Abdelghany says Egypt has a long history of caricature, even claiming it is a “pharaoinc art,” as evidenced by ancient drawings, papyri and fragments. The country also has a distinct style, he says. “Egyptian artists took up the art of caricature, and together they helped fashion an all-Egyptian caricature style.”
The exhibition comprises works acquired from private collections — including the families of Saroukhan and Toughan — and from antique dealers. Other works were commissioned specially for the exhibition, which also includes work from Abdelghany’s own collection, which he began to amass in the early Nineties when he moved to Cairo from Alexandria to work as a producer on Egyptian state TV.
“We must have hosted some 50 cartoonists, and each one of them would illustrate at least two pieces before going on air — one for the program director and the other for myself. Eventually, I had amassed a huge collection, but I didn’t know what I was going to with it at the time,” he says. “Another time, I was working on an article about artist Hassan Hakim and needed a motif. He gave me three! Little did I know that 20 years later I would be exhibiting these in a caricature-themed exhibition, with Hakim as one of its stars.”
It was Abdelghany’s personal relationship with Hakim that initially inspired him to curate the exhibition, he says. “I’ve always loved Hakim’s work and I worried that he was going to be forgotten if we didn’t showcase his works more often.”
The gallery’s celebration of the rich culture of Egyptian, and Arab, caricature comes at a time when the art form seems to be battling for survival, Abdelghany says. “There was a time when Sabah Al-Kheir magazine allowed over 30 artists to doodle together in the same workplace. Why is this no longer the case? Talented artists still exist.”
The exhibition is also a chance to educate art students and young artists, according to Said Badawy, an established caricaturist and former illustrator for Al Ahram newspaper, among other publications. Badawy’s contribution to the exhibition is a comical illustration of a dog calling for his owner’s attention as her husband engages in an affair with another woman. “It is a funny caricature that attests to the dog’s never-ending loyalty,” says Badawy.
He says that each work in the exhibition is “a lesson in its own right” for visiting aspiring artists, portraying the importance of social and political cartoons, and highlighting the artists’ position as ‘the voice of the streets.’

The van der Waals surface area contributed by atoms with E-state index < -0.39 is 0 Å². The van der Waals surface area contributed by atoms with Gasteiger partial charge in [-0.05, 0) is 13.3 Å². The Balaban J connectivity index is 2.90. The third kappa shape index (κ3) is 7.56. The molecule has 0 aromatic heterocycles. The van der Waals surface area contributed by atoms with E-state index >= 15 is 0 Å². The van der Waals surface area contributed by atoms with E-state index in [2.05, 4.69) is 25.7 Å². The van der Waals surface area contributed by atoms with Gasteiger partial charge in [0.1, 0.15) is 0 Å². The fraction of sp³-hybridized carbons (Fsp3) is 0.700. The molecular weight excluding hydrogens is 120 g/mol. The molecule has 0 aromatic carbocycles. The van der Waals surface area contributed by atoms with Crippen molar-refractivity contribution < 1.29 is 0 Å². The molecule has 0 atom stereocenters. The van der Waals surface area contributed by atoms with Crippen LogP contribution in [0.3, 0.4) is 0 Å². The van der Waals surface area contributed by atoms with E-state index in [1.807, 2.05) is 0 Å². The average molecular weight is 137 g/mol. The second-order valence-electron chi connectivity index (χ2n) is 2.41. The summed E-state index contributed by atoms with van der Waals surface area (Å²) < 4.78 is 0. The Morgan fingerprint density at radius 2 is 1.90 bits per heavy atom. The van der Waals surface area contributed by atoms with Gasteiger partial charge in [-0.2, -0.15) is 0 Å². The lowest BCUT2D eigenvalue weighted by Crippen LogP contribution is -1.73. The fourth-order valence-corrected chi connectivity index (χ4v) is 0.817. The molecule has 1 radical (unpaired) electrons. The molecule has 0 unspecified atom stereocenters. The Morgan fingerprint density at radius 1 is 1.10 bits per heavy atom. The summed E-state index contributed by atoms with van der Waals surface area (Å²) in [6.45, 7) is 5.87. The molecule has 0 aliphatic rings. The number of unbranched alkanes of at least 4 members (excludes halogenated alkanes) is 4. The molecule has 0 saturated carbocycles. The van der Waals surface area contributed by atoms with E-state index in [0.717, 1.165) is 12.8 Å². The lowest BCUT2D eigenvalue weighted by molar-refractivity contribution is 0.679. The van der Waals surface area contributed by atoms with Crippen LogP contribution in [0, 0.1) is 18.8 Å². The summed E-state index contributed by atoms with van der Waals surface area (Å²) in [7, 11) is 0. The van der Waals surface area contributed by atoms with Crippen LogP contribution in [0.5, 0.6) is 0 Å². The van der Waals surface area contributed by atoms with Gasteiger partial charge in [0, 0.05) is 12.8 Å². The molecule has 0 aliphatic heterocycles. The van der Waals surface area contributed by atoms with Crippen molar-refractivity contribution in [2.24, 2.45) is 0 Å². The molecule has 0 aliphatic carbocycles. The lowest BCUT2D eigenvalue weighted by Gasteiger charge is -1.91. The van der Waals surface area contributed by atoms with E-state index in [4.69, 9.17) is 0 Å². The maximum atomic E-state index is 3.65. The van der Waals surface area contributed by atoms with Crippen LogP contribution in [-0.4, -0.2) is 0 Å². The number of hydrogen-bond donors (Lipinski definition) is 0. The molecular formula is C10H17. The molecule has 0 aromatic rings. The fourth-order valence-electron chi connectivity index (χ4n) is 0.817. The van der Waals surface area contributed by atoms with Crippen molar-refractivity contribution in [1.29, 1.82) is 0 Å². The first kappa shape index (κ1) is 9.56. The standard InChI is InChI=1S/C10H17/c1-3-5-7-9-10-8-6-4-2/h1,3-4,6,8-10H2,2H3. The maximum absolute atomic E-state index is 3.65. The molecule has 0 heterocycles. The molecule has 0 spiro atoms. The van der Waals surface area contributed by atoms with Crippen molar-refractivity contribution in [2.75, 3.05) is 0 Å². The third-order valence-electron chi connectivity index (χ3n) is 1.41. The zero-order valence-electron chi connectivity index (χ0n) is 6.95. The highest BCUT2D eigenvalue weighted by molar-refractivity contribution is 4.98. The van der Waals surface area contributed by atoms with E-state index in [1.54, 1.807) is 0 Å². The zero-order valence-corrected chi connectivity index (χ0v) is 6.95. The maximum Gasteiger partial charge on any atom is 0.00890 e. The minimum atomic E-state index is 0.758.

“The role of a caricature artist is not to collect the mountains of rubbish piled up next to a hospital, for example, but to illustrate the health hazards caused by this waste and shed light on corruption with his satire-themed strokes,” he explains. “The caricatures on display are a candid representation of different moments in Egypt’s modern history, which in turn left their mark on the work of (the) artists.”
Beyond functioning as an alternative, often-critical, documentation of Egypt’s social and political history, caricature can also be an avid celebration of cultural life. This is especially clear in the work of Mohamed Hakem, who contributes two vibrant works to the exhibition. The first is of an Egyptian moulid, and the second of a street fight in an Egyptian harra (alleyway). The latter is a major source of inspiration for Hakem, who has created 41 large illustrations of the “big world” of the harra to date. “No one has captured its essence, except maybe for (filmmaker) Salah Abou Seif.” (He also cites the “attempts” of two other filmmakers, Kamal Al-Sheikh and Youssef Chahine.)
Caricature is often seen as an ‘inferior’ visual-art form (particularly by fine artists), with its often crude or childish representations considered to demonstrate a lack of “true” ability on the part of its artists. That idea is at the core of Abdelghany’s own contribution to the exhibition — an acrylic painting which shows a couple embracing as they exchange a long glance, thus imagining “caricature in a relationship with fine art,” he explains.
“Caricatures can carry fine-art elements, and vice versa,” says Abdelghany, adding that one of the reasons he was keen to invite artists such as Mohamed Abla, Samir Fouad, and Mostafa Rahma to contribute caricature-inspired paintings to the exhibition was to promote this idea. “(Caricaturists) can create fine art.”
And they do. Abdelghany says he expects the exhibition to run in December 2020 and December 2021 as well. It is, he says, “a victory for caricature art.”